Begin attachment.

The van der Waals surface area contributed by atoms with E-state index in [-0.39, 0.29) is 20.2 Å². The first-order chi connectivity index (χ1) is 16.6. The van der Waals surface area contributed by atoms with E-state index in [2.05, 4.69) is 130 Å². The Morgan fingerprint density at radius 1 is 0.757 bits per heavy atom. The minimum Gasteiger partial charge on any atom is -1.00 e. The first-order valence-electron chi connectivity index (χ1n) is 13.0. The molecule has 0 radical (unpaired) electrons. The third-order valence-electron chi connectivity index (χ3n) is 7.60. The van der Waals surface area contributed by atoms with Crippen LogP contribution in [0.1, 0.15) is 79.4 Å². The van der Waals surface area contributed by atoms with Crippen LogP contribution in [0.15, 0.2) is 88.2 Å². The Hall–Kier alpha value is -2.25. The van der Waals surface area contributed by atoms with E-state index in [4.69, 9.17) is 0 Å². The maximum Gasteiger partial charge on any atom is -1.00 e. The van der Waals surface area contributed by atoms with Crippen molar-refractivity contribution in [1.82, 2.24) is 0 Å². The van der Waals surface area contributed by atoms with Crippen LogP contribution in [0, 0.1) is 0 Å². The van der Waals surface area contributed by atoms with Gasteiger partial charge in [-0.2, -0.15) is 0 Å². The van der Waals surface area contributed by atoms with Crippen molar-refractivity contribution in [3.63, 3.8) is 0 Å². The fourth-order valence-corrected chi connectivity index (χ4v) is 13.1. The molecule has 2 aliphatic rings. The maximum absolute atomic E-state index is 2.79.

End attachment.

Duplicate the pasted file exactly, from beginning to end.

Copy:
The van der Waals surface area contributed by atoms with E-state index in [-0.39, 0.29) is 20.2 Å². The first-order chi connectivity index (χ1) is 16.6. The van der Waals surface area contributed by atoms with E-state index in [2.05, 4.69) is 130 Å². The Morgan fingerprint density at radius 1 is 0.757 bits per heavy atom. The minimum Gasteiger partial charge on any atom is -1.00 e. The first-order valence-electron chi connectivity index (χ1n) is 13.0. The molecule has 0 radical (unpaired) electrons. The third-order valence-electron chi connectivity index (χ3n) is 7.60. The van der Waals surface area contributed by atoms with Crippen LogP contribution in [0.1, 0.15) is 79.4 Å². The van der Waals surface area contributed by atoms with Crippen LogP contribution in [0.15, 0.2) is 88.2 Å². The Hall–Kier alpha value is -2.25. The van der Waals surface area contributed by atoms with E-state index in [4.69, 9.17) is 0 Å². The maximum Gasteiger partial charge on any atom is -1.00 e. The van der Waals surface area contributed by atoms with Crippen molar-refractivity contribution in [1.82, 2.24) is 0 Å². The van der Waals surface area contributed by atoms with Crippen LogP contribution in [0, 0.1) is 0 Å². The van der Waals surface area contributed by atoms with Gasteiger partial charge in [-0.2, -0.15) is 0 Å². The van der Waals surface area contributed by atoms with Crippen molar-refractivity contribution in [3.63, 3.8) is 0 Å². The fourth-order valence-corrected chi connectivity index (χ4v) is 13.1. The molecule has 2 aliphatic rings. The maximum absolute atomic E-state index is 2.79.